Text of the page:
World Bank Chief Economist for Africa region says the bank is concerned about the growth rate in Africa which is not reflected in the pockets of many Africans with Poverty ragging in many countries.
Fancisco Ferreira, Chief Economist of the World Bank for Africa region speaking through a live webcast to journalists Monday at the German Embassy Compound in Monrovia said growth in Africa is not reflected in the lives of poor communities.
"The bank is concerned about growth not reflecting in people's pocket, not translating into people's lives. In Angola, Gabon, Equatorial Guinea and many African countries, this is an issue of concern to the bank", said Chief Economist Ferreira.
He said one reason responsible for growth in poverty is that growth across many African countries is not taking place where the poor communities are, including the agriculture sector.
Economist Ferreira said most growth in Africa can be found in the oil, copper, iron ore and natural resource sector leaving out agriculture and investment in areas such as quality health care, good roads and others that could impact future generations.
He proposed cash distribution to poor communities like is currently done in Ethiopia and Tanzania, indicating that it could be expanded for people to receive some form of social pensions; mothers receiving monthly transfer for their children and other forms of benefits for poor communities in which these resources are exploited.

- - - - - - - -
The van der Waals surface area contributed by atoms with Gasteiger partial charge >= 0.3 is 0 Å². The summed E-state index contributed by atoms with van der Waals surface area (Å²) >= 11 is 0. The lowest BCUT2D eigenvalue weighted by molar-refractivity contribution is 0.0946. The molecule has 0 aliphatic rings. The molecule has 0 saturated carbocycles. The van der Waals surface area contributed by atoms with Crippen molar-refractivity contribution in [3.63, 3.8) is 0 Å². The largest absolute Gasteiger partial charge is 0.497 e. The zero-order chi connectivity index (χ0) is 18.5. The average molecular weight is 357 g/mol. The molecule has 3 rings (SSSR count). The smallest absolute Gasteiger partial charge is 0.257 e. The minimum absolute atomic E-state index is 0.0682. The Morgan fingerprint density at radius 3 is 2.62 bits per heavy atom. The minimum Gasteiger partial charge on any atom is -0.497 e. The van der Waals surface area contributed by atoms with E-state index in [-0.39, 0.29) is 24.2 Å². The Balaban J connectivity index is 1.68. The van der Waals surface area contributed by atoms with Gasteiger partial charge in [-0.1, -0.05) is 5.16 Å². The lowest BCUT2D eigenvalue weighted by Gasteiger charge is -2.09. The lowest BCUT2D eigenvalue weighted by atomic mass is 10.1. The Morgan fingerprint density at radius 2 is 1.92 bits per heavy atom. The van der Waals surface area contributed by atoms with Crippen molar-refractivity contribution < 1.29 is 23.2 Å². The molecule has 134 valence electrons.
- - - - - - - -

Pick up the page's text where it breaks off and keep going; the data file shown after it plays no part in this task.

Governance remains a priority
Ms. Punam Chuhan-Pole, Lead Economist, Africa region said growth in African countries has been broad based with considerable variations. She said African countries are experiencing challenges in diversifying their exports with manufacturing on the decline. The World Bank Lead Economist admonished African countries to work towards export in services both traditional and modern services.
Ms. Punam disclosed that agriculture and manufacturing are on the decline in most African countries, cautioning that growth be extended to the informal sector and rural areas. "Plenty of work still to do to continue to work on Africa's prosperity... good governance remains a key priority evidence that fiscal deficit has been on the rise", said Punam.
The World Bank in its report entitled the Africa's Pulse released Monday stated that Economic growth in sub Saharan Africa continues to rise from 4.7 percent in 2013 to a forecasted 5.2 percent in 2014. According to the bank, this performance is boosted by rising investment in natural resources and infrastructure, and strong household spending.
"Growth was notably buoyant in resource-rich countries, including Sierra Leone and Democratic Republic of Congo. It remained steady in Cote d'Ivoire, while rebounding in Mali, supported by improved political stability and security. Non-resource-rich countries, particularly Ethiopia and Rwanda, also experienced sold economic growth in 2013", the report stated.